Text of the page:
By Issy Flower
Walking out of Tone Deaf Theatre Company’s annual Freshers’ Showcase was surreal. On one hand, we had just watched a brilliant clutch of new performers who, despite a few mismatched songs and limited rehearsal time, had delivered a barnstorming show demonstrating all of their formidable talents. On the other hand, that may have been the last time they will be able to perform live this year, if restrictions stay as they are. However, despite the melancholic touch, it was a thoroughly enjoyable and likeable show.
The showcase’s greatest strength, as expected, is in its performers: all four singers deliver touching moments and show off their impressive vocal dexterity, whilst Josh Tarrier keeps up lively and beautifully-phrased piano accompaniment that frequently draws the eye and is showcaseable in its own right.
All the troupe members have their own strengths: Vivienne Shaw has a brilliant range and some lovely pacing, especially in her delivery of ‘She Used to be Mine’ and demonstrates fantastic comedic timing in her duet with Florence Lunnon. Lunnon’s delivery of ‘As Long as He Needs Me’ shows beautiful emotion and tenderness, while again her comic skill is seen in her fantastic rendition of ‘You’ll Be Back’.
The male troupe members, too, couple strong vocals with strong acting. Sam Jones has some of the best vocals of the night and manages to balance the humorous and emotional elements of ‘Michael in the Bathroom’ effortlessly. Archie Collins’ pieces are sung with charm and an enjoyable self-awareness, and his renditions of ‘Agony’ and ‘Bring Him Home’ in particular are enjoyed.
Co-directors Olivia Jones and Jennifer Leigh must also be congratulated for their placing of these pieces. Although the song choices tended largely towards the great ballads of American theatre, the way in which they are arranged ensure that all cast members had their role in the spotlight, and that no one piece treads on another’s toes. Similarly, giving both sets of cast members lightly comic duets allows for a breather from all the emotion and shows off their acting range, as did the simple but effective tech that highlights both performer and pianist perfectly.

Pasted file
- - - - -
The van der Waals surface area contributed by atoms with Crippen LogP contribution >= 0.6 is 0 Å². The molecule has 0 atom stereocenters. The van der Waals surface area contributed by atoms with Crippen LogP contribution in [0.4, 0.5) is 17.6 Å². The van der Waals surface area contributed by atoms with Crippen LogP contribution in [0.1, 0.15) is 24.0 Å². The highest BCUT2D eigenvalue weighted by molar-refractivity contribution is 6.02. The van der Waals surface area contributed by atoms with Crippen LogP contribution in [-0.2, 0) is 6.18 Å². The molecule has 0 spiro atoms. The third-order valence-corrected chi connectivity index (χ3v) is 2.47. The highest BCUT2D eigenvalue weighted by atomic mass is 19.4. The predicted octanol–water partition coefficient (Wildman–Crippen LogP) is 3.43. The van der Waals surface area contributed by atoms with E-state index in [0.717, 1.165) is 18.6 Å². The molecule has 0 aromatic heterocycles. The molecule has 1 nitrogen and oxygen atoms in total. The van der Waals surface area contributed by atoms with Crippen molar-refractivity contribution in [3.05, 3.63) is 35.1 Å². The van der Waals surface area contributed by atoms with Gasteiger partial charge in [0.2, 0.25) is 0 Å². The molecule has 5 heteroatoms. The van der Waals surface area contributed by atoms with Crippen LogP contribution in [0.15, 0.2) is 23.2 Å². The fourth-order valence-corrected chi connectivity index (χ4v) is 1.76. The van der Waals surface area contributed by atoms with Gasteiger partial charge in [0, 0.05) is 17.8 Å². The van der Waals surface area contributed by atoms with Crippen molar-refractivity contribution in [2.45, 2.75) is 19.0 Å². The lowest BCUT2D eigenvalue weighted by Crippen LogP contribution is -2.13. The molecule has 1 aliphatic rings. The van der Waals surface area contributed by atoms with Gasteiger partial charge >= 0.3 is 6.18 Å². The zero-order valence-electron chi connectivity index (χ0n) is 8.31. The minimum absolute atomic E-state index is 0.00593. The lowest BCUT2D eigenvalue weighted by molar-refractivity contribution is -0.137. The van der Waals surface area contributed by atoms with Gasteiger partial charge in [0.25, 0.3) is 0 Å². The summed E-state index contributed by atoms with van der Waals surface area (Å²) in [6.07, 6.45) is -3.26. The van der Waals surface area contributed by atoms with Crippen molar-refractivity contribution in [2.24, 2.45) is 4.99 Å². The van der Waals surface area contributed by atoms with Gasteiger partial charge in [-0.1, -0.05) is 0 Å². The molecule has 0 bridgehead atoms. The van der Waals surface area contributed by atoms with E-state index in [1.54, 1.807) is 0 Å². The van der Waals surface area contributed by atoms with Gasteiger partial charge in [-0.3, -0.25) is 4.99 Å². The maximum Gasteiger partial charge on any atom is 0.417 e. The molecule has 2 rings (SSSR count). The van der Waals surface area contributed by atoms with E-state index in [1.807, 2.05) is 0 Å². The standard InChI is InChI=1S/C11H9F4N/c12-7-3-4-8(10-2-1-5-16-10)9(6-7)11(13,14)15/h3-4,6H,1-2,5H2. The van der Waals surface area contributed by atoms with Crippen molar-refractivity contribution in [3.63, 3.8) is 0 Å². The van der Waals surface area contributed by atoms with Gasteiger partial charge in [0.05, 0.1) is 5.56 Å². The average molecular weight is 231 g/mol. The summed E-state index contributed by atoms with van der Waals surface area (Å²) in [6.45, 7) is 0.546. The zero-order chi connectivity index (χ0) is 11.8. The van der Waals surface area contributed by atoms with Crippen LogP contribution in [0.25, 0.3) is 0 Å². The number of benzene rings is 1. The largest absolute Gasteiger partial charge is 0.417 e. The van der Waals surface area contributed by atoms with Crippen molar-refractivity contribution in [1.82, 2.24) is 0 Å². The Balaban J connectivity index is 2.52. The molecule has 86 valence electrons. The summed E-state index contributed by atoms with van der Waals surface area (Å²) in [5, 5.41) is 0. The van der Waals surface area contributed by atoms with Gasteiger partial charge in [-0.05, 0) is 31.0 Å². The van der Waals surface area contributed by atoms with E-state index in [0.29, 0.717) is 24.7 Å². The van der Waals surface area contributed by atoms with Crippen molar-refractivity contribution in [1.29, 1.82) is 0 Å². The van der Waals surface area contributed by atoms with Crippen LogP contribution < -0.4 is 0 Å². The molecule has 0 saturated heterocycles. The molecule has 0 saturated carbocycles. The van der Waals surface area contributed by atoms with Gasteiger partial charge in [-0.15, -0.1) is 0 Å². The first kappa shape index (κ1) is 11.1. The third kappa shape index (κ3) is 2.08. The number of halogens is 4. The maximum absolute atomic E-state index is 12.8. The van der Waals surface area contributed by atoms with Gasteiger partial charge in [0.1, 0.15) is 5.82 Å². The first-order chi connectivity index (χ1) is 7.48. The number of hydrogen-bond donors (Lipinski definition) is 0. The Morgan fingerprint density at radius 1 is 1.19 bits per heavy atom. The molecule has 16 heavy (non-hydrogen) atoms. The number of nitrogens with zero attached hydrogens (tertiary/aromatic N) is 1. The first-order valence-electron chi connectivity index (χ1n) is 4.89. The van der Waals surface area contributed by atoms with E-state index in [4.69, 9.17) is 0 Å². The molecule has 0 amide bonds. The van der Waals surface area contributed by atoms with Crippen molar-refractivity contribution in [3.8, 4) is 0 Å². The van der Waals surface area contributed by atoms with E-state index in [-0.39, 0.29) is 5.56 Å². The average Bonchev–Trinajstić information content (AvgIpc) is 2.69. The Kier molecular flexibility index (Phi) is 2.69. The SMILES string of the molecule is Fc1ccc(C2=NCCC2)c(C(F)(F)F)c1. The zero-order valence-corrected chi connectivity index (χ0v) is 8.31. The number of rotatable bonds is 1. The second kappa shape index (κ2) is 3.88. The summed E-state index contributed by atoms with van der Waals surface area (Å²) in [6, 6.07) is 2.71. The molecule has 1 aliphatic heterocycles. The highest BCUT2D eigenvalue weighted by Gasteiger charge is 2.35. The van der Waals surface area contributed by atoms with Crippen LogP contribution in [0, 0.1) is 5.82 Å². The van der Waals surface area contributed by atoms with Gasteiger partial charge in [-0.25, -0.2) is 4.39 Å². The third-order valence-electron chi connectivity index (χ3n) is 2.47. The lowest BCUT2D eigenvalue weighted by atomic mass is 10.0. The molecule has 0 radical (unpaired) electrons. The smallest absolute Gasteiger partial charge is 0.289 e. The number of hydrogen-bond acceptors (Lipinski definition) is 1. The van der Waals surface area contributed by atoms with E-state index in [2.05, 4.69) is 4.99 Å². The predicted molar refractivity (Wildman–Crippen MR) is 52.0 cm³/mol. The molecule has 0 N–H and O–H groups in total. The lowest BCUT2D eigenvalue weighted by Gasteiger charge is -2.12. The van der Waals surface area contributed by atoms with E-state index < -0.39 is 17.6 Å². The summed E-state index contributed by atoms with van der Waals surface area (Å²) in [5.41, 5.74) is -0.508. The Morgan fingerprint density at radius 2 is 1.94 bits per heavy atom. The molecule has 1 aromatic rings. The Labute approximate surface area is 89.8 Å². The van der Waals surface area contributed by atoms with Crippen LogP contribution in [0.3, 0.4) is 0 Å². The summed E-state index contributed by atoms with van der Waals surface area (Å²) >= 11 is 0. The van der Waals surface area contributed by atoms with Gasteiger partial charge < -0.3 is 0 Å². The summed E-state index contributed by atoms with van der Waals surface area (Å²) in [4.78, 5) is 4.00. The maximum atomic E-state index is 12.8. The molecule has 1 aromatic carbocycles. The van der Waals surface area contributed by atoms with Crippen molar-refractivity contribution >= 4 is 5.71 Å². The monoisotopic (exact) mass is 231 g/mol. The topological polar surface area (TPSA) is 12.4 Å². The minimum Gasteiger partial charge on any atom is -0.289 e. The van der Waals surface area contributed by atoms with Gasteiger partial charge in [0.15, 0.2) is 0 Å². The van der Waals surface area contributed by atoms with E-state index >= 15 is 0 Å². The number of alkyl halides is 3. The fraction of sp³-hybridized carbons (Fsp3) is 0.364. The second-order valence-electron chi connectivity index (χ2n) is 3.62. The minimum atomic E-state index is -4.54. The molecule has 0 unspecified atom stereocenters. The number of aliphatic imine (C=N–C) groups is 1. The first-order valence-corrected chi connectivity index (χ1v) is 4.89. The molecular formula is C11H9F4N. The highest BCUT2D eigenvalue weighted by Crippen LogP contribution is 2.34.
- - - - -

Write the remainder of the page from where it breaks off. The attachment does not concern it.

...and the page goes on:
However, occasionally some pieces do not seem to entirely fit their performer and highlight rather than help hide the limits of their range, which is a shame as other pieces fit their singer like a glove. Although I would have liked to have seen more variation in the pieces, some of which are achieving ‘Taylor the Latte Boy’ levels of being done to death, and a few more duets to really showcase the lovely harmonies all could achieve, and did achieve fantastically in the ‘You Will be Found’ ending, overall the choice and placing of the songs is to be commended in their showcasing of the many talents of the troupe.
TDTC, their production team and performers are to be commended for the high levels of commitment, talent and polish shown in the showcase in light of the many restrictions on rehearsals and performances happening this term. The fact that they managed to pull off such a cheering, enjoyable, moving, funny and vocally superb evening is a masterpiece. It leaves me with a renewed love for musical theatre, five or so songs to add to my playlist, and a newfound hatred of Boris Johnson for making this the last bit of live theatre till January. What more could you want?
Image: Tone Deaf Theatre Company